Cross-Channel Services between Brest and Plymouth, and between Dover and Boulogne have been inaugurated. These are necessary on account of the number of our personnel now crossing the Channel and the congested condition of all cross channel traffic, and also to insure quick mail communication with Paris.

          All mercantile convoys and escort duty have been abandoned. There are still about eleven ships to be commissioned in the coal trade between Cardiff and the French Coast.


          During November there arrived in Europe 97,303 American troops. These were carried as follows:-

              American ships . . . . . . . . 49,932

              British ships or ships controlled

                by British . . . . . . . . . 42,304

              French Line as passengers and

                French ships . . . . . . . .__5,067


          Arrived in France . . . . . . .. .  60,507

          Arrived in England . . . . . . .  __36,796

                                    TOTAL    97,303

          During November there arrived only three HX convoys, of which only two carried U.S.troops. No HC convoys arrived, and the U.S.troop convoys were smaller in number than usual.11

          The MAURETANIA and AQUITANIA arrived with full list of troops, but the OLYMPIC had only 339 troops on board.

          HX-56 which arrived Liverpool November 24 was the last troop convoy to sail from United States for England, and Group No.83 which arrived in France November 24 wasthe last convoy to arrive in France, although single ships carrying a few casuals have arrived since, both in England and France.

          The total American troops arrived in Europe up to the end of November are . . . . . 2,066,442.  These have been carried as follows:-

              American ships . . . . . . . 909, 516

              British or British

                controlled ships . . . . 1,109, 987

              French Line as passengers and

                French ships . . . . . .    45, 286

              Italian ships . . . . . . .____1, 653­_

                                          2,066, 442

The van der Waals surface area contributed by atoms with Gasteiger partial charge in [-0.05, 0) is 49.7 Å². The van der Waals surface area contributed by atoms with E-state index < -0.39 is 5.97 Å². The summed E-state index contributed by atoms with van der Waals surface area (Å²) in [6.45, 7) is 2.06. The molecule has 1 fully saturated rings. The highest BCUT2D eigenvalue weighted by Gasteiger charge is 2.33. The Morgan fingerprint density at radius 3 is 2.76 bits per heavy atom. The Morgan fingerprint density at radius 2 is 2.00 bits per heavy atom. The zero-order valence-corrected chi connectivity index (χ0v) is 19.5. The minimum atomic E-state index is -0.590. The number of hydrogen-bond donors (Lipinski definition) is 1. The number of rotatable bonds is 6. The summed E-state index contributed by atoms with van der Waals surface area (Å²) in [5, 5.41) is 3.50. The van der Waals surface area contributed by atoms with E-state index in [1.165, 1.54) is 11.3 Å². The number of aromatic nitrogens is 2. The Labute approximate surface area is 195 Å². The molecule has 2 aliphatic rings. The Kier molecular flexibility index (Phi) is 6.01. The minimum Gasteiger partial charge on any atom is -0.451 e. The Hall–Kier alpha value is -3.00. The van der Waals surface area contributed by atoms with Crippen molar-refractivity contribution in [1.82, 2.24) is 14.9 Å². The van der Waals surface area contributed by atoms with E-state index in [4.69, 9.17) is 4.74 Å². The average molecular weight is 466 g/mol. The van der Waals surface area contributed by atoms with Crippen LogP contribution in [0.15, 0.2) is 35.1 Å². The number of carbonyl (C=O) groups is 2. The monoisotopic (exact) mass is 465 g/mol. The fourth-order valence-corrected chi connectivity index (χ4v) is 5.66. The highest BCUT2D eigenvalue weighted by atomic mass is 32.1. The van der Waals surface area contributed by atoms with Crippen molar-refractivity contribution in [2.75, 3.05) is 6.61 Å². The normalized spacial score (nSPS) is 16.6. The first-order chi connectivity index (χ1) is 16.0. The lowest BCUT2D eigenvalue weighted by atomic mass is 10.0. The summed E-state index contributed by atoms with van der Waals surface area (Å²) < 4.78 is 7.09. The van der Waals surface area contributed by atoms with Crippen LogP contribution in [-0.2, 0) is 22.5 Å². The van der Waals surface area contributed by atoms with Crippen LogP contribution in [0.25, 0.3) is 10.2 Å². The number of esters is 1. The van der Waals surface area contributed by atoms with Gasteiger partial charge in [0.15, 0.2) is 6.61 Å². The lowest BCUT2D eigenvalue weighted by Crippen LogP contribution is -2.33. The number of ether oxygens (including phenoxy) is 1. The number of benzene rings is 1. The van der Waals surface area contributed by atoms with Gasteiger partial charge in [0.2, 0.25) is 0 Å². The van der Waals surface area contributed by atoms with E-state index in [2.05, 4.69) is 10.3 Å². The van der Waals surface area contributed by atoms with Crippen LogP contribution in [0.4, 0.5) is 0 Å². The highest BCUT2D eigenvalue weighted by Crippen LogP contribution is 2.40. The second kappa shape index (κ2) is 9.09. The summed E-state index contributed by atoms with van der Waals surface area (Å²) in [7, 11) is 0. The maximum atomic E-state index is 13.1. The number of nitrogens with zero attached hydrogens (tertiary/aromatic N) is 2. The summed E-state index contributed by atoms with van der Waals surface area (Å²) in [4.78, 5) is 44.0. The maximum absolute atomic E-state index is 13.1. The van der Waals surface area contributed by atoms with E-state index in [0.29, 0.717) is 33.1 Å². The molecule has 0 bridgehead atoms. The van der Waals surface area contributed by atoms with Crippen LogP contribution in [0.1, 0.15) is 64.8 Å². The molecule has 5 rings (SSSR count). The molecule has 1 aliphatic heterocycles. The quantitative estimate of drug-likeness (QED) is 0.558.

Of the total of 2,066,442 the proportions have been transported as follows:-

              In British or British

                controlled ships . . . . . .  54%

              In American ships . . . . . . . 44%

              In French Line as passengers

                and French ships . . . . . .   2%


          The submarine chasers based on Irish ports are proceeding to Plymouth whence those which are to proceed home will leave while others will be held for other disposition.

          The same applies to the sub-chasers based on Plymouth. The chasers based on Corfu are being used by Admiral Bullard for service at various Adriatic ports; according to last reports they were assigned as follows:-

              At Corfu – Leonidas and 3 Units

                 Lissa – One unit

                 Spalato  "   "

                 Fiume    "   "

                 Pola     "   "

                 Melledo  "   "

                 Sabinico "   "

                 Oursonia "   "

                 Lagosta  "   "

                 Cattaro  "   " 12

          Eighteen submarine chasers sent to Gibraltar arrived in spite of bad weather in condition ready for instant service and during week ending November 18, made four possible contacts with enemy submarines and three depth charge attacks. In one instance there is excellent probability of success.